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Terrain Data


The wind is influenced by the Earth’s surface when it gets closer to the ground. In order to better understand wind power meteorology, which is related to the wind flow up to 200 meters above the surface, three categories of the topography effects should be examined.

Surface Roughness

Surface terrain effects on wind flow near the ground; this phenomenon is expressed as roughness of the terrain. In climatological analysis roughness elements like flora, urbanized areas, soil and water surface and their sizes determine the roughness of the area.

Roughness is parameterized by a simple length scale, the roughness length z0. This length is a mathematical factor used in the formula for logarithmic wind profile, which shows how wind speed is influenced by the terrain.


Second category of local effects on wind flow is different kinds of obstacles, like buildings in urban area. A general classification of obstacles can be defined depending on the porosity of the obstacles that can be examined from detailed maps or by observation. Dimensions, positions and porosity of the obstacles should be taken into account when modelling.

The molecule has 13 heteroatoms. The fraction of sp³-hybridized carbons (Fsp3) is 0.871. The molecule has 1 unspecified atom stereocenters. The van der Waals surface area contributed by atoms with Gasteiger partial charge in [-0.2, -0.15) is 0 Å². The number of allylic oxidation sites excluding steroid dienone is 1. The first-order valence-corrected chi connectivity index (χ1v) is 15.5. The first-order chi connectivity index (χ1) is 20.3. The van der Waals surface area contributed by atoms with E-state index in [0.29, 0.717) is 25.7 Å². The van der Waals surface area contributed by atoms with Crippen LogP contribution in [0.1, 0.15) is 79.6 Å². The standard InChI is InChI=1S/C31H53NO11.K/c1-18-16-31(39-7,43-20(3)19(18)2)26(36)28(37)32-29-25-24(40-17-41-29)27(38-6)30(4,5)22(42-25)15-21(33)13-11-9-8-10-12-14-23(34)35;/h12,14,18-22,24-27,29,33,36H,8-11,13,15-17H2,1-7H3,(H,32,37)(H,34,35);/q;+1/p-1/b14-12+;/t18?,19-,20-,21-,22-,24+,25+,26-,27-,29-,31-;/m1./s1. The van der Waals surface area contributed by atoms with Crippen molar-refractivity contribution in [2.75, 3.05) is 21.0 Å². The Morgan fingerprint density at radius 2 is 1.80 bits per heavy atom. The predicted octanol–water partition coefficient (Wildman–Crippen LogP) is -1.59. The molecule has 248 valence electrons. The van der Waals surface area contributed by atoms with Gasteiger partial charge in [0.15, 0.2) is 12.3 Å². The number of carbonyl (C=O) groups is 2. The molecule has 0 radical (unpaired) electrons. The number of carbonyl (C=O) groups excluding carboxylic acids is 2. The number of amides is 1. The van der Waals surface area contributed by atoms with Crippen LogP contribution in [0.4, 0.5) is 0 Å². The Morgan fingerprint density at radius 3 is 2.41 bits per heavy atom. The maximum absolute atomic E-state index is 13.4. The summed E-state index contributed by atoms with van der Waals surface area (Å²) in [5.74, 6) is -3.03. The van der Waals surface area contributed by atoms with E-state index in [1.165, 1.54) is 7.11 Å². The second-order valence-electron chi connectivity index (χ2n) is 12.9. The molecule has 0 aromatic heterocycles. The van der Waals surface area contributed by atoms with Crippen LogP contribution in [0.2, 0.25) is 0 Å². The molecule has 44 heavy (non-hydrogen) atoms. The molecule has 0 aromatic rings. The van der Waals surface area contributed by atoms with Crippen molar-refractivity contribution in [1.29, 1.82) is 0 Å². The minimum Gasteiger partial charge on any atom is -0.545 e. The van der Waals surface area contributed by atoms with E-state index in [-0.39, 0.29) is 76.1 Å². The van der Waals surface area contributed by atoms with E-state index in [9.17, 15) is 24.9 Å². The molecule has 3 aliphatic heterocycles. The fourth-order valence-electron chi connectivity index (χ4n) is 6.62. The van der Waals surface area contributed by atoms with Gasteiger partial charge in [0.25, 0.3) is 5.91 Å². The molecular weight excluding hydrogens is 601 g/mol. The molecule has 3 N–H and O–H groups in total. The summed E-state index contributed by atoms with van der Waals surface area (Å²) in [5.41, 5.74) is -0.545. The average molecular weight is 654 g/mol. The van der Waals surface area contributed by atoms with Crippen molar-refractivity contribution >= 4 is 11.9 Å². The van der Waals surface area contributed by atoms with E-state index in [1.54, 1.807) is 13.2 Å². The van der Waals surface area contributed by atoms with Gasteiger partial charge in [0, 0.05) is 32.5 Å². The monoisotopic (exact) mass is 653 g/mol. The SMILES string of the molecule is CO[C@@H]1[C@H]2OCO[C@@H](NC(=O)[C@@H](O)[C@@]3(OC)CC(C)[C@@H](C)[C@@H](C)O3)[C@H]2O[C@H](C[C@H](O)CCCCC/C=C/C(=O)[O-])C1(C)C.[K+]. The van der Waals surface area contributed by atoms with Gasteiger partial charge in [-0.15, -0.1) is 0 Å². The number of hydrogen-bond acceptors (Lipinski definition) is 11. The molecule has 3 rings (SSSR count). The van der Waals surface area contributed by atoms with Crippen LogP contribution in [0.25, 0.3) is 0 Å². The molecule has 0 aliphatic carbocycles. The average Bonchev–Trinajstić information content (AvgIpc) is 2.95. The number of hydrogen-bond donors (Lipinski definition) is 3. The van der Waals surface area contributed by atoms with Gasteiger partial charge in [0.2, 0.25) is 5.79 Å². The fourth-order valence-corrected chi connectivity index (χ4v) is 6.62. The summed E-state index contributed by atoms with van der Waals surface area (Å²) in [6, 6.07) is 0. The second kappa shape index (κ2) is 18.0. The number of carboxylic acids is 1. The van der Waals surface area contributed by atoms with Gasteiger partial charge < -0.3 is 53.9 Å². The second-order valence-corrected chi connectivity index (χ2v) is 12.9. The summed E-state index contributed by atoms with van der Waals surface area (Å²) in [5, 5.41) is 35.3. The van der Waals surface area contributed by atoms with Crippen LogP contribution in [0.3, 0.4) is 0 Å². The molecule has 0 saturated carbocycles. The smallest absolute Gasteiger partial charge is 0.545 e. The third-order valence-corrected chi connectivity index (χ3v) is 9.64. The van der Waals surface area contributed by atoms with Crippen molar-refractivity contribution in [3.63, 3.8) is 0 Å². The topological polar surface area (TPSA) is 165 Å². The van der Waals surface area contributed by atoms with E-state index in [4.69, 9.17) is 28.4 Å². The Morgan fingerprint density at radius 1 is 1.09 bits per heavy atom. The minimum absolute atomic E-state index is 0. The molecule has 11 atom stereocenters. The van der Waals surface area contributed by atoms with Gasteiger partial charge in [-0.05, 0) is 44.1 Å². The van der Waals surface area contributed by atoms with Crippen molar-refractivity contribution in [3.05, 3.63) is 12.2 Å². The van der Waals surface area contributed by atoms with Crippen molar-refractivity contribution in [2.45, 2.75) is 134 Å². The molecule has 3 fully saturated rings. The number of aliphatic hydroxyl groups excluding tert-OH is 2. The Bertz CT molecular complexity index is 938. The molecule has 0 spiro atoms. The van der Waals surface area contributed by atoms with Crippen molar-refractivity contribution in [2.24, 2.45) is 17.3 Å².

Terrain Orography

Height differences of the terrain describe the term orography. Orography can be described by height contour lines of the surface. The terrain can be classified into three general types: flat, hilly and mountainous.

The terrain in which the orographic effects are insignificant and only the roughness affects the wind flow is called flat terrain. Hilly terrain represents the land where the slopes are less steep than about 0.3. Hills have a significant influence on the wind speed. A smooth and not too steep hill causes acceleration of the wind and makes the wind speed up when flowing towards the hill top. The resultant increase in energy content is called hill impact.

In mountainous terrain, the slopes are steeper than in hilly terrain and it results on flow separation. Terrain with high mountains and steep inclinations is called complex terrain. In that type of terrain, the wind flow is very hard to predict and model by linear models. For this reason non-linear models or measurements must be used.


The figure below shows the velocity profile in a forest canopy. Due to the internal boundary layer effect the logarithmic wind profile is affected by canopy lay

These are the various terrain data which must be analyzed for Annual Energy Production

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